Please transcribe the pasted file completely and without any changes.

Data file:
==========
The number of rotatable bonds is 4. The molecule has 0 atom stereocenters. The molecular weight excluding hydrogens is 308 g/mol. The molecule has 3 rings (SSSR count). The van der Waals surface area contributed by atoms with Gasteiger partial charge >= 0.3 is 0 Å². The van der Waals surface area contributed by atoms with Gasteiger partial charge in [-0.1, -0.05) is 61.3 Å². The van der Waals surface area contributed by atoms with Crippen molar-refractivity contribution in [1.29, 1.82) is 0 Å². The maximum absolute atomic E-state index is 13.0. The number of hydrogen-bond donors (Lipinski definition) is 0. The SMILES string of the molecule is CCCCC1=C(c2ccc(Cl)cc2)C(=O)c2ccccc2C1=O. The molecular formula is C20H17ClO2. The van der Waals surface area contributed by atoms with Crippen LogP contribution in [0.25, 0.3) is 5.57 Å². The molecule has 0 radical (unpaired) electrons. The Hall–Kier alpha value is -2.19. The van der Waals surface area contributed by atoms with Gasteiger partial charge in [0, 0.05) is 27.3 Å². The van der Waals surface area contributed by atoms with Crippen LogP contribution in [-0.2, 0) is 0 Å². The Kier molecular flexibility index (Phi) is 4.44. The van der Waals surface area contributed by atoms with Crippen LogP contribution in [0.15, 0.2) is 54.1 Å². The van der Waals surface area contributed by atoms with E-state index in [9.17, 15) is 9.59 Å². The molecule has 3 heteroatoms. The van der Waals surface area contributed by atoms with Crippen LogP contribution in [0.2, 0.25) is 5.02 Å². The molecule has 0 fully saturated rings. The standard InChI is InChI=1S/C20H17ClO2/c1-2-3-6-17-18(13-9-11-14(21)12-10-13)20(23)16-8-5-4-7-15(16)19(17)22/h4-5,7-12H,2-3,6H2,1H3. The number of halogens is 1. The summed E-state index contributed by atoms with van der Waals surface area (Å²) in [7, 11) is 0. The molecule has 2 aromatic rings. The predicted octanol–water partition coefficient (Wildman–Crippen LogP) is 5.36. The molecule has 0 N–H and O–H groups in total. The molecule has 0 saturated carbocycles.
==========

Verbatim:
The number of rotatable bonds is 4. The molecule has 0 atom stereocenters. The molecular weight excluding hydrogens is 308 g/mol. The molecule has 3 rings (SSSR count). The van der Waals surface area contributed by atoms with Gasteiger partial charge >= 0.3 is 0 Å². The van der Waals surface area contributed by atoms with Gasteiger partial charge in [-0.1, -0.05) is 61.3 Å². The van der Waals surface area contributed by atoms with Crippen molar-refractivity contribution in [1.29, 1.82) is 0 Å². The maximum absolute atomic E-state index is 13.0. The number of hydrogen-bond donors (Lipinski definition) is 0. The SMILES string of the molecule is CCCCC1=C(c2ccc(Cl)cc2)C(=O)c2ccccc2C1=O. The molecular formula is C20H17ClO2. The van der Waals surface area contributed by atoms with Crippen LogP contribution in [0.25, 0.3) is 5.57 Å². The molecule has 0 radical (unpaired) electrons. The Hall–Kier alpha value is -2.19. The van der Waals surface area contributed by atoms with Gasteiger partial charge in [0, 0.05) is 27.3 Å². The van der Waals surface area contributed by atoms with Crippen LogP contribution in [-0.2, 0) is 0 Å². The Kier molecular flexibility index (Phi) is 4.44. The van der Waals surface area contributed by atoms with Crippen LogP contribution in [0.15, 0.2) is 54.1 Å². The van der Waals surface area contributed by atoms with E-state index in [9.17, 15) is 9.59 Å². The molecule has 3 heteroatoms. The van der Waals surface area contributed by atoms with Crippen LogP contribution in [0.2, 0.25) is 5.02 Å². The molecule has 0 fully saturated rings. The standard InChI is InChI=1S/C20H17ClO2/c1-2-3-6-17-18(13-9-11-14(21)12-10-13)20(23)16-8-5-4-7-15(16)19(17)22/h4-5,7-12H,2-3,6H2,1H3. The number of halogens is 1. The summed E-state index contributed by atoms with van der Waals surface area (Å²) in [7, 11) is 0. The molecule has 2 aromatic rings. The predicted octanol–water partition coefficient (Wildman–Crippen LogP) is 5.36. The molecule has 0 N–H and O–H groups in total. The molecule has 0 saturated carbocycles.